Palestinian waves a national flag during a protest next to the Dome of the Rock Jerusalem. Septembe
Palestinian waves a national flag during a protest next to the Dome of the Rock Jerusalem. September 4, 2013. Photo by AP
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The Prime Minister’s Office has remained silent in the face of a deluge of Palestinian leaks that reportedly outline Israel’s positions in the six rounds of talks held over the last month. According to a report by the Associated Press, Israel suggested the establishment of a Palestinian State with temporary borders, covering 60% of the West Bank. “We have no comment on this," said sources at the Prime Minister’s bureau.

When talks were launched in Washington at the end of July, both sides committed to not leaking reports on the contents or even the dates of their meetings. According to the agreement made with U.S. Secretary of State John Kerry, only the American side would disclose any details relating to the negotiations.

The bureaus of the Prime Minister and of Justice Minister Tzipi Livni, who is the cabinet Minister responsible for the negotiations, have cast a veil of secrecy over the talks. The Israeli side refuses to divulge even the smallest technical details relating to the talks, both before and after each meeting.

In contrast, the last 24 hours have seen at least four reports on details of the talks, coming from senior Palestinian officials, both unnamed and named.

Israel has proposed leaving intact dozens of Jewish settlements and military bases in the West Bank as part of a package to establish a Palestinian state in provisional borders, a Palestinian official told The Associated Press on Wednesday. 

The Palestinian team said such a proposal is unacceptable. "We said, 'Let's agree on a state based on the 1967 borders first, and then we can agree on having this state in phases."

The Palestinian official said formal talks on borders have not yet started, and that negotiations have focused on security matters. He said the Israelis want to retain control of the West Bank's border with Jordan, keep early-warning stations on hilltops, and retain military bases near the Jordanian border.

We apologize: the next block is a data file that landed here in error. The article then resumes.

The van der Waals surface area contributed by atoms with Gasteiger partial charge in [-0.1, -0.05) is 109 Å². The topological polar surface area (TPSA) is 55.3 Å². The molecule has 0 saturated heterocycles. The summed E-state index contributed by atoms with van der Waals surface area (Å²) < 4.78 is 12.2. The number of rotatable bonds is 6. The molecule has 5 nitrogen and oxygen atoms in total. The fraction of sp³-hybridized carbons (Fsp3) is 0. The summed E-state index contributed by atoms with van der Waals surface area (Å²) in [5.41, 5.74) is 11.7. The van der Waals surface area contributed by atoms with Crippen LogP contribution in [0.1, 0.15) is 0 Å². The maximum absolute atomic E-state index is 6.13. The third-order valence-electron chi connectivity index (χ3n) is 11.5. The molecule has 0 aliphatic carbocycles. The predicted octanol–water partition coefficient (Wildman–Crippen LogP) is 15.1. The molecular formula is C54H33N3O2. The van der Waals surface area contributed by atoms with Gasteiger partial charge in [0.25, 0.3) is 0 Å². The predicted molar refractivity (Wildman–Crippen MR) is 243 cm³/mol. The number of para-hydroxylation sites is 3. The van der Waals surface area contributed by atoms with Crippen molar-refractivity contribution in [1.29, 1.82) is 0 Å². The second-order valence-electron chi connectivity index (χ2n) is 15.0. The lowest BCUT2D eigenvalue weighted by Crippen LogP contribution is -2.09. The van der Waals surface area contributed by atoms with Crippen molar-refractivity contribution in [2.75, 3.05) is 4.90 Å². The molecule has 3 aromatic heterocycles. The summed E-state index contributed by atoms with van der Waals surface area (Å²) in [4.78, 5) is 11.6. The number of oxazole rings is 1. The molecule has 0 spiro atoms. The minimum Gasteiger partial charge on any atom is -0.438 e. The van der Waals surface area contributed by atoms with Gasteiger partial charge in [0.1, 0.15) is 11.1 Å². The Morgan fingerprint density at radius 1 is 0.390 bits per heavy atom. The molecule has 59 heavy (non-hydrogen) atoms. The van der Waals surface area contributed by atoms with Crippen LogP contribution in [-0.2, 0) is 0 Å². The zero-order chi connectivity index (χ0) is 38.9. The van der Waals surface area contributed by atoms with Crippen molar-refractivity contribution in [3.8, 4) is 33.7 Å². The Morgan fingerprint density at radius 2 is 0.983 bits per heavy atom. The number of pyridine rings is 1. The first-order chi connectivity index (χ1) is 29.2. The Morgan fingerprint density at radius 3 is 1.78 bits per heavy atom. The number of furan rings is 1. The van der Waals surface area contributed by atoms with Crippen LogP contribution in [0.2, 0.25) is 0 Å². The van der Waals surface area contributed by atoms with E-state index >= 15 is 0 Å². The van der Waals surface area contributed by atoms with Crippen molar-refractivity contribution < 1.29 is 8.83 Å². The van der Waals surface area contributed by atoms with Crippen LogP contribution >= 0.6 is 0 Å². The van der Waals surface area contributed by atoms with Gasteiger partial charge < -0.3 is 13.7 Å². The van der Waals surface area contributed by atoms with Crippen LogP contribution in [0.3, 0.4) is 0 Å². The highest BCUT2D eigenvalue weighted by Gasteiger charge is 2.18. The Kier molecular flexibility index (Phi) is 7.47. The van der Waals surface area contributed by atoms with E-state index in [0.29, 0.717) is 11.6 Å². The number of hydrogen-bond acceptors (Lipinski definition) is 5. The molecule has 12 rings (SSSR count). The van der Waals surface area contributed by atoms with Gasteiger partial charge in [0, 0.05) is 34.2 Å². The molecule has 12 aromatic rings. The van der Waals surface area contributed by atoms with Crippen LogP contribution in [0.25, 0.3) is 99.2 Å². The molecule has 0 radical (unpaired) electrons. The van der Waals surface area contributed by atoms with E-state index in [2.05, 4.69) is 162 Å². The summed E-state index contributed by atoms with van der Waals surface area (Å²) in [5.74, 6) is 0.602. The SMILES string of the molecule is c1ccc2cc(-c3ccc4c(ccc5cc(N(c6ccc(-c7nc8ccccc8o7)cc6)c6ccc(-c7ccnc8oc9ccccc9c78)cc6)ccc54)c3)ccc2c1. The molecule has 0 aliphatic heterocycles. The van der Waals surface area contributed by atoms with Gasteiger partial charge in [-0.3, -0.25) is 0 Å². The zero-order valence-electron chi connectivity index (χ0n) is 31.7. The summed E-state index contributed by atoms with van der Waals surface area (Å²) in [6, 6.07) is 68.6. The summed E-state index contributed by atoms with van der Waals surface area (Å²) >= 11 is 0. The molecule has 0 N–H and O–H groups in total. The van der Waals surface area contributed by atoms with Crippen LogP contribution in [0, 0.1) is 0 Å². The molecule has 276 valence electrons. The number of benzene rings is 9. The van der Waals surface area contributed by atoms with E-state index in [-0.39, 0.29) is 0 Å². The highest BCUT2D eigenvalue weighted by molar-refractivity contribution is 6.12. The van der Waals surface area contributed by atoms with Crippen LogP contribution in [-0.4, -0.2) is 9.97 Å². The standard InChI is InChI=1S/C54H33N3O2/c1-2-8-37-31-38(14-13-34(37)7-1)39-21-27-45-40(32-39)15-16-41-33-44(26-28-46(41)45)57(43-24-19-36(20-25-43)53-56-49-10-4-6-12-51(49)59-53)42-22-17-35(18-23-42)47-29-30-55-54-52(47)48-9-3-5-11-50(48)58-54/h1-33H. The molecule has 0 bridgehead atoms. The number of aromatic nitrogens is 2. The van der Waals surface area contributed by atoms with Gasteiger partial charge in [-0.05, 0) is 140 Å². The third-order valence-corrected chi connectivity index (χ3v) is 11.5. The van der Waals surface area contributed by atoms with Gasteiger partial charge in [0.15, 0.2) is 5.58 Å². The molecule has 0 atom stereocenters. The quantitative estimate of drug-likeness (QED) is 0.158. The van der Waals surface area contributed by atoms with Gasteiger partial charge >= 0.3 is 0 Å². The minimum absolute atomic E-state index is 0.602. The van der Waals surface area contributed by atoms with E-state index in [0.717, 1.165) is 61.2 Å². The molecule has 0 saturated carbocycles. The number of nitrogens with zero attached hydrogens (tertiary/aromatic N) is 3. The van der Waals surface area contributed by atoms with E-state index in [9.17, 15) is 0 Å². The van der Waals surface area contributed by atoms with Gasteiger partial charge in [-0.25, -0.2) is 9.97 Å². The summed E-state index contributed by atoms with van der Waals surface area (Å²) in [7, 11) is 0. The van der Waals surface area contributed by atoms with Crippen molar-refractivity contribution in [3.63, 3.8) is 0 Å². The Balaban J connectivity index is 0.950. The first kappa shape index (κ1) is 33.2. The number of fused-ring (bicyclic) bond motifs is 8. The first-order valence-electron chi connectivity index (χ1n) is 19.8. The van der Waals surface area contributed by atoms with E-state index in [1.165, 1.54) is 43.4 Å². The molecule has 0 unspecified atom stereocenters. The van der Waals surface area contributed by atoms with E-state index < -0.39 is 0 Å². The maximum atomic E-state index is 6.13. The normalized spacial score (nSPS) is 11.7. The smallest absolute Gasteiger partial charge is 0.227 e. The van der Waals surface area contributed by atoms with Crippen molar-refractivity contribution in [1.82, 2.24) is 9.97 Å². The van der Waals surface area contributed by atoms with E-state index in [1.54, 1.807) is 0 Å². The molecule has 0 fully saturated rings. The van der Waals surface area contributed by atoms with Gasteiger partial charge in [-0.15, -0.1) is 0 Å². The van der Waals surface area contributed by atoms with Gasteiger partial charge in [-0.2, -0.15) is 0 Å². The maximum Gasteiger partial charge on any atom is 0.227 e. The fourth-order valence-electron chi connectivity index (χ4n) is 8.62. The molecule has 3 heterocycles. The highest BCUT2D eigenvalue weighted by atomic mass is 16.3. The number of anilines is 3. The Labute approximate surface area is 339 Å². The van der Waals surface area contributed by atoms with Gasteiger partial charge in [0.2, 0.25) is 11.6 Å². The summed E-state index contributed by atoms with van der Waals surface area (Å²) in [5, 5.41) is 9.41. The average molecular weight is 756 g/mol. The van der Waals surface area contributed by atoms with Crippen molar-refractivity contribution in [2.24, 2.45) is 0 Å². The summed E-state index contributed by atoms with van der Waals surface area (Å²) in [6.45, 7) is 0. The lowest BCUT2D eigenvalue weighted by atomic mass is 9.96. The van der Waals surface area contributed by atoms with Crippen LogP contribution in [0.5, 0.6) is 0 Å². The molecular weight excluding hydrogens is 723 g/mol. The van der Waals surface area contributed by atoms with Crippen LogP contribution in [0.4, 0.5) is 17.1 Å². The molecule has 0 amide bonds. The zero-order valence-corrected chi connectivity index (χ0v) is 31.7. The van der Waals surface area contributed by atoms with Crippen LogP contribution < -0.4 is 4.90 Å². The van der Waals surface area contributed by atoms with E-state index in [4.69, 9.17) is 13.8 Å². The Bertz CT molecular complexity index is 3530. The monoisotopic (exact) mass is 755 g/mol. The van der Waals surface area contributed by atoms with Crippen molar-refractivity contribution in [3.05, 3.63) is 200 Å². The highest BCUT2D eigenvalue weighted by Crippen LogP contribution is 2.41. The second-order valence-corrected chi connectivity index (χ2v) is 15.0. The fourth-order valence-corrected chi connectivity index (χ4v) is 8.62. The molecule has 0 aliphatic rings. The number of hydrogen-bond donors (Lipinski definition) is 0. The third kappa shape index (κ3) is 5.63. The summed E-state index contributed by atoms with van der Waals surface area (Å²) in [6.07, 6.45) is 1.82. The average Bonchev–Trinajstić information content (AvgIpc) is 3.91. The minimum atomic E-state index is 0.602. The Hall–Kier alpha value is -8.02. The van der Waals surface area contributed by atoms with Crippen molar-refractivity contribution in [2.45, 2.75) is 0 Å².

"Israel is using the issue of security to take land," he said. "From the general discussions we had in the last couple of weeks, the Israelis have shown no intention to dismantle any settlement." He said the current proposals indicated that Israel would seek to retain control over about 40 percent of the West Bank.

Another senior Palestinian official told the Chinese news agency Xinhua that Israel is unwilling to discuss anything except security arrangements. According to him, Israel presented 17 points that include its security demands. He added that in the course of the talks, a dispute broke out over the refusal of the Palestinians to accept any Israeli military presence within the Palestinian state.

In parallel to the two unnamed sources, two senior Palestinians openly referred to the talks. Yasser Abed Rabbo, the secretary of the PLO’s Executive Council, told the Palestinian radio station "Voice of Palestine" that the talks have been fruitless, with no progress made so far. According to him, nothing will be achieved without American pressure on Israel.

Nabil Shaath, a member of the Fatah Central Committee, also sounded pessimistic in an interview with the Palestinian news agency Ma’an. He said that the talks so far have only dealt with procedural issues and the topics to be discussed in further talks. “All that’s happened for a month and a half is that Israel has presented the topics it wishes to discuss.” According to Shaath, Israel wants to start the negotiations from scratch, without any reference to previous negotiations with former Israeli Prime Minister Ehud Olmert. Israel also insists on maintaining control over the Jordan River and on Palestinian recognition of Israel as a Jewish state, according to Shaath.